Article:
Which every modern drive for the past decade has done...

      • Information of some kind is left on those hard drives, and I do not know that anyone has proven one way or the other that the information can be used to recover the original data.

        But last I checked, "Good security" wasnt "theres definately a side-channel here, but I think we can ignore it because noone's abused it YET".

      • Unless it's an SSD drive, in which case you will end up with about 1% of data still left on the drive. For a terabyte drive, that's 10 gigs of your favorite home movies, on eBay: http://static.usenix.org/events/fast11/tech/full_papers/Wei.pdf [usenix.org]

      • There are two basic threat models here - the DriveSavers level and the KGB level. dd will overwrite most of the bits on your drive, but remember that modern hard drives don't actually let you write physical blocks on the drive; the disk controllers remap requests, replace bad blocks with spares, move stuff around, hide stuff in hidden partitions like the Host Protected Area that standard Linux tools can't access, etc. Commercial data recovery companies like DriveSavers aren't going to find much after a dd

      • by RMingin ( 985478 )

        Wrong. A single pass of zero is often recoverable. Not for civilians, sure, but recoverable nonetheless.

        DOD published their specs for proper wiping of a hard disk. Those are still good baselines.

    • Re:dd (Score:5, Insightful)

      by sexconker ( 1179573 ) on Thursday March 28, 2013 @03:13PM (#43305689)

      dd if=/dev/zero of=/dev/sda bs=1024 &

      Won't work on an SSD. You have no idea what the controller is doing behind the scenes. There is capacity on the SSD that is completely and utterly inaccessible to the host. When you write 256 GB of zeros to your 256 GB SSD, you've probably got 16 or 32 GB the controller hasn't told you about, with data you know nothing about. You have to issue the ATA SECURE ERASE command, and even then you'll have no idea if the controller actually respected it and wiped everything.

      For SSDs there are two reliable options.

      1: Encrypt everything in software so the key nor a hash of it could never possibly be stored on the drive in unencrypted form.
      2: Physical destruction.

    • If the drive still works.

    • You forgot the while().
      You have to pay by the hour for the while().
  • by goldspider ( 445116 ) <ardrake79@NoSPam.gmail.com> on Thursday March 28, 2013 @02:34PM (#43305219) Homepage

    I still find the old fashioned way, "whack the drive real hard with a hammer and shatter the platter" combines the best parts of effectiveness and gratification.

    • combines the best parts of effectiveness and gratification.

      Yeah, they said:

      their destruction process is more certain than shooting a hard drive with a .45.

      But plinking hard drives is more fun. Good, wholesome, family fun.

      • their destruction process is more certain than shooting a hard drive with a .45.

        Sounds like they need to have better aim and/or use more than one shot. As powerful as a .45 may seem (probably .45ACP) they really aren't that impressive. For example I have seen one of my buddies shoot an old hard drive with a 20 slug and it dented the case and platters nicely but really didn't go in and sent the drive bouncing down range. The drive had 3 aluminum platters a steel cover and aluminum case. Now granted a .45 ACP and a 20 gauge slug (about .61) aren't exactly the same but from some quick sea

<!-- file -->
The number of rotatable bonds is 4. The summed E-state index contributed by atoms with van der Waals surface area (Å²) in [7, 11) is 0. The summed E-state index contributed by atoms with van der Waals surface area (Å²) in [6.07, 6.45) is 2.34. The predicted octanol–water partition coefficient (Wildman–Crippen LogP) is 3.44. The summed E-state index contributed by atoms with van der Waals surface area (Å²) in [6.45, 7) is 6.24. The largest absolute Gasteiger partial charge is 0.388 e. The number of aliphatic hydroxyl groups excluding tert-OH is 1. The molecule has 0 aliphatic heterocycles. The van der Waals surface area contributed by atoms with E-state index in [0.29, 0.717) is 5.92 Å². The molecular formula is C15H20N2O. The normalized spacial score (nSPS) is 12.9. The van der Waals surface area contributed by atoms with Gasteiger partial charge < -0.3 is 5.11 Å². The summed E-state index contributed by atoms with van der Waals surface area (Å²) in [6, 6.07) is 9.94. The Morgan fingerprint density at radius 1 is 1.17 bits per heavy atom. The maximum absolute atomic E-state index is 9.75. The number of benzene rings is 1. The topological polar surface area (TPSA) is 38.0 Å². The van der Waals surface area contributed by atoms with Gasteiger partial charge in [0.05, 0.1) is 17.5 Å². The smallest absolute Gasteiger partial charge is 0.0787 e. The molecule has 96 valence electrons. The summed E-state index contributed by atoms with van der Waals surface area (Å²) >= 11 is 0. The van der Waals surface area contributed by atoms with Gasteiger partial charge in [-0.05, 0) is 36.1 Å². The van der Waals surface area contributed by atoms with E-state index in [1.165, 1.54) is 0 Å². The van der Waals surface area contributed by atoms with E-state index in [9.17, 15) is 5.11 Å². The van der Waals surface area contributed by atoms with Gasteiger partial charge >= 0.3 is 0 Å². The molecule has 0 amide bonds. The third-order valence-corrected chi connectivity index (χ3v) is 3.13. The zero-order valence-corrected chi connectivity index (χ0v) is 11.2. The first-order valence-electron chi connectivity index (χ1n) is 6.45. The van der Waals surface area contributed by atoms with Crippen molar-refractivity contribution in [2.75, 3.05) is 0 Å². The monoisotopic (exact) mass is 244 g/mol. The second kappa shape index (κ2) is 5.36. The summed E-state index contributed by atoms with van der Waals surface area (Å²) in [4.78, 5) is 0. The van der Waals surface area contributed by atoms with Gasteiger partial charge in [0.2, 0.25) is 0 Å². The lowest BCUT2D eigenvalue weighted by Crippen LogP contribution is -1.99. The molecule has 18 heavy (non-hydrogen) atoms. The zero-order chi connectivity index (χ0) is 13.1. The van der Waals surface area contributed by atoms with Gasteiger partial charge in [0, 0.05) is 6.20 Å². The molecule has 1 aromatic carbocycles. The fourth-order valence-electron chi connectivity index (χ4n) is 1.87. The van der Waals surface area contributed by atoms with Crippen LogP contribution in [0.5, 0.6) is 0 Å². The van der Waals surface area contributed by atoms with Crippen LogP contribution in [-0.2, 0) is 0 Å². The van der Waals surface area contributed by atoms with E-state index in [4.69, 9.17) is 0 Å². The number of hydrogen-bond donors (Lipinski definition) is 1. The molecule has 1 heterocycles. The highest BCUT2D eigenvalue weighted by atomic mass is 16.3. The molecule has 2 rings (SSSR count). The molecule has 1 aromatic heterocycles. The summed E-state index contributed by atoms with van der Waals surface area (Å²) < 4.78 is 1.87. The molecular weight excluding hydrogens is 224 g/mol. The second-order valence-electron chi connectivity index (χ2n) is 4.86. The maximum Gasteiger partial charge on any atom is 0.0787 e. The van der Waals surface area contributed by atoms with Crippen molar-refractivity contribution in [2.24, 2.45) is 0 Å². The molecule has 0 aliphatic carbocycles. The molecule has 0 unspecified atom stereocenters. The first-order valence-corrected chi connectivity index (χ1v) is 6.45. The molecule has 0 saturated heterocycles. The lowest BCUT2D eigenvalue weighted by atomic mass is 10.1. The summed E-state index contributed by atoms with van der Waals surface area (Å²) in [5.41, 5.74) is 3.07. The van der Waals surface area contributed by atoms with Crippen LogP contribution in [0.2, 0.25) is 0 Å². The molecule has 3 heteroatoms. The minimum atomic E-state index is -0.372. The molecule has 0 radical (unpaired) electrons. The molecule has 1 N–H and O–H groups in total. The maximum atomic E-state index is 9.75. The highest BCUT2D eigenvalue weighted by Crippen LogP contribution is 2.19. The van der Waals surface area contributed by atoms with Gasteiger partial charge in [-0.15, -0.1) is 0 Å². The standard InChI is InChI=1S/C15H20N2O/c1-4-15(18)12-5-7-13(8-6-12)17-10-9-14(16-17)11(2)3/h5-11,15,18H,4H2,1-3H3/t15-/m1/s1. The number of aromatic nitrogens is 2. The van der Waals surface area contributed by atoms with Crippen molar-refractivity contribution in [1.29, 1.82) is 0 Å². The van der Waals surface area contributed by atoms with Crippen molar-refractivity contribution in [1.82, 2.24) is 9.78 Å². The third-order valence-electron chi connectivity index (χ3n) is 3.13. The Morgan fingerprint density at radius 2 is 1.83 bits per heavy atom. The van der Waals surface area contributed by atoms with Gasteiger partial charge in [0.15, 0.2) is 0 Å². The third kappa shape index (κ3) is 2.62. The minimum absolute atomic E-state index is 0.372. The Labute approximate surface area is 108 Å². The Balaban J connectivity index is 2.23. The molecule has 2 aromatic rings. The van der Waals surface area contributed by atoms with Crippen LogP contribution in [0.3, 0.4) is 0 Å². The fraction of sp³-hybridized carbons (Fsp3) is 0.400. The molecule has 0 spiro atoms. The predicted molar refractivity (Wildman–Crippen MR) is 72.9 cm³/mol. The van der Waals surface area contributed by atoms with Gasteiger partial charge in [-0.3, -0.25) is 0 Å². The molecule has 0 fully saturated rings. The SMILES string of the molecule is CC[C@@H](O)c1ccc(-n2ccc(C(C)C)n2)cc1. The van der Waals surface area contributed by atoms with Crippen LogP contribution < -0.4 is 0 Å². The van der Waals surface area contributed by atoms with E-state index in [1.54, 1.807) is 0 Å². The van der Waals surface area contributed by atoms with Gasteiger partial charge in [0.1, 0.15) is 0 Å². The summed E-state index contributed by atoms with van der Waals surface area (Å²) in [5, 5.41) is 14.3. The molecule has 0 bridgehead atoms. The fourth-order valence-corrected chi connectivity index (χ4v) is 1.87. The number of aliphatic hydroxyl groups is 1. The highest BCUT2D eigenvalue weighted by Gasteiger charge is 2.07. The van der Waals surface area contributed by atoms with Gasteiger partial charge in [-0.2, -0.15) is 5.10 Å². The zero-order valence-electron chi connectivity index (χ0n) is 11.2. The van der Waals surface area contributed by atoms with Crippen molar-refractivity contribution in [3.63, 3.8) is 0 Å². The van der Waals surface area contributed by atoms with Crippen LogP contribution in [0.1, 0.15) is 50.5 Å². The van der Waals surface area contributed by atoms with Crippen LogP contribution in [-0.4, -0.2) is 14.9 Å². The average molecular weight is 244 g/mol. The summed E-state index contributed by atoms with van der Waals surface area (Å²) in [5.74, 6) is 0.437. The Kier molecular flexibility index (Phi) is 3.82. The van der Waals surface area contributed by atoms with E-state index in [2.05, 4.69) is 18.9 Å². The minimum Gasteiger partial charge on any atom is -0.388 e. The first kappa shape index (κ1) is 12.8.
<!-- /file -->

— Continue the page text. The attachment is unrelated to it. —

• by LDAPMAN ( 930041 )

          It's not the energy of the round that counts, it's the energy actually spent destructively on the target. The formula for maximum destruction in this case is to have the maximum kinetic energy energy delivered to the smallest area with high efficiency. So, you don't want a 20 gauge slug. It's easily deformed, has a large impact area, and unless you have the drive held very securely would just knock it downrange. I'd use a small caliber, high speed rifle cartridge. 7mm mag or even .223 would do nicely!

    • We do that for systems retired from medical offices, but we give the drive a good DBAN first. THEN we disassemble it (a coworker of mine collects the magnets for some reason) and then smash the platters a few times with a hammer for funsies.
    • If its a laptop drive, a quick thwack with the handle of a screwdriver will result in the platters shattering in a satisfying manner. I might recommend covering the platter with paper, unless you enjoy shrapnel going every which way.

  • Thermite (Score:5, Funny)

    by 2starr ( 202647 ) on Thursday March 28, 2013 @02:37PM (#43305237) Homepage
    No, no, no. When it absolutely has to be destroyed, you use thermite [ck.cx].
  • Will it blend? Since 1959.

      • When I was in the Navy, we had equipment to destroy classified (paper) material onboard the ship. I always wondered what the logic in equipment selection was, but there were certain approved ways of destroying classified materials based on classification. Lower levels of classification could be disposed through this garbage disposal like thing that had sea water running through it. Next level up was an JP-5 fueled incinerator, and for the highest level was a mechanical shredder that would turn paper into t
  • by morcego ( 260031 ) on Thursday March 28, 2013 @02:39PM (#43305273)